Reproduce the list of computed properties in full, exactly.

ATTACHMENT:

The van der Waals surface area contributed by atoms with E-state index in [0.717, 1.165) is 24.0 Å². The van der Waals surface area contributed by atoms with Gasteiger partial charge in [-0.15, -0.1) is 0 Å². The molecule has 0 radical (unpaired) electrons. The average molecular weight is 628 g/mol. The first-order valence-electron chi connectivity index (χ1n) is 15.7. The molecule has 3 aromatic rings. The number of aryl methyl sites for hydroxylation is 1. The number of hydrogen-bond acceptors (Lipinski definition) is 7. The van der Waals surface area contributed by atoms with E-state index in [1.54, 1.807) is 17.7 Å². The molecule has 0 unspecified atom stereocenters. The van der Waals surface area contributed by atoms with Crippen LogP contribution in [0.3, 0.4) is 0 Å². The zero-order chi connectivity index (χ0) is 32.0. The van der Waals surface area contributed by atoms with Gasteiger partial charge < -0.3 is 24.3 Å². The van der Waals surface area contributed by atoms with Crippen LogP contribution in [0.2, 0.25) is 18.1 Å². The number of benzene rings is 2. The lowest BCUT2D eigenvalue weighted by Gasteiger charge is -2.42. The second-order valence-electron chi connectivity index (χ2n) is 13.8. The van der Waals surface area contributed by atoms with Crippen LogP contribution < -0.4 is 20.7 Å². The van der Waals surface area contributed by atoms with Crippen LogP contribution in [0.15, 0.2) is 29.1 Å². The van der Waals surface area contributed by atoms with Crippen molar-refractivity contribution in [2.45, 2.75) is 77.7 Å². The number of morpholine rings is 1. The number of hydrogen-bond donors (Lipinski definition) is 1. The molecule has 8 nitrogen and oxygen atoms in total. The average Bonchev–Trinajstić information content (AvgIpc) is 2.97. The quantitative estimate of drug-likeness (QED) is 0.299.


The van der Waals surface area contributed by atoms with E-state index in [0.717, 1.165) is 24.0 Å². The van der Waals surface area contributed by atoms with Gasteiger partial charge in [-0.15, -0.1) is 0 Å². The molecule has 0 radical (unpaired) electrons. The average molecular weight is 628 g/mol. The first-order valence-electron chi connectivity index (χ1n) is 15.7. The molecule has 3 aromatic rings. The number of aryl methyl sites for hydroxylation is 1. The number of hydrogen-bond acceptors (Lipinski definition) is 7. The van der Waals surface area contributed by atoms with E-state index in [1.54, 1.807) is 17.7 Å². The molecule has 0 unspecified atom stereocenters. The van der Waals surface area contributed by atoms with Crippen LogP contribution in [0.3, 0.4) is 0 Å². The zero-order chi connectivity index (χ0) is 32.0. The van der Waals surface area contributed by atoms with Gasteiger partial charge < -0.3 is 24.3 Å². The van der Waals surface area contributed by atoms with Crippen LogP contribution in [0.2, 0.25) is 18.1 Å². The number of benzene rings is 2. The lowest BCUT2D eigenvalue weighted by Gasteiger charge is -2.42. The second-order valence-electron chi connectivity index (χ2n) is 13.8. The van der Waals surface area contributed by atoms with Crippen LogP contribution < -0.4 is 20.7 Å². The van der Waals surface area contributed by atoms with Crippen LogP contribution in [0.15, 0.2) is 29.1 Å². The van der Waals surface area contributed by atoms with Crippen molar-refractivity contribution in [2.45, 2.75) is 77.7 Å². The number of morpholine rings is 1. The number of hydrogen-bond donors (Lipinski definition) is 1. The molecule has 8 nitrogen and oxygen atoms in total. The average Bonchev–Trinajstić information content (AvgIpc) is 2.97. The quantitative estimate of drug-likeness (QED) is 0.299.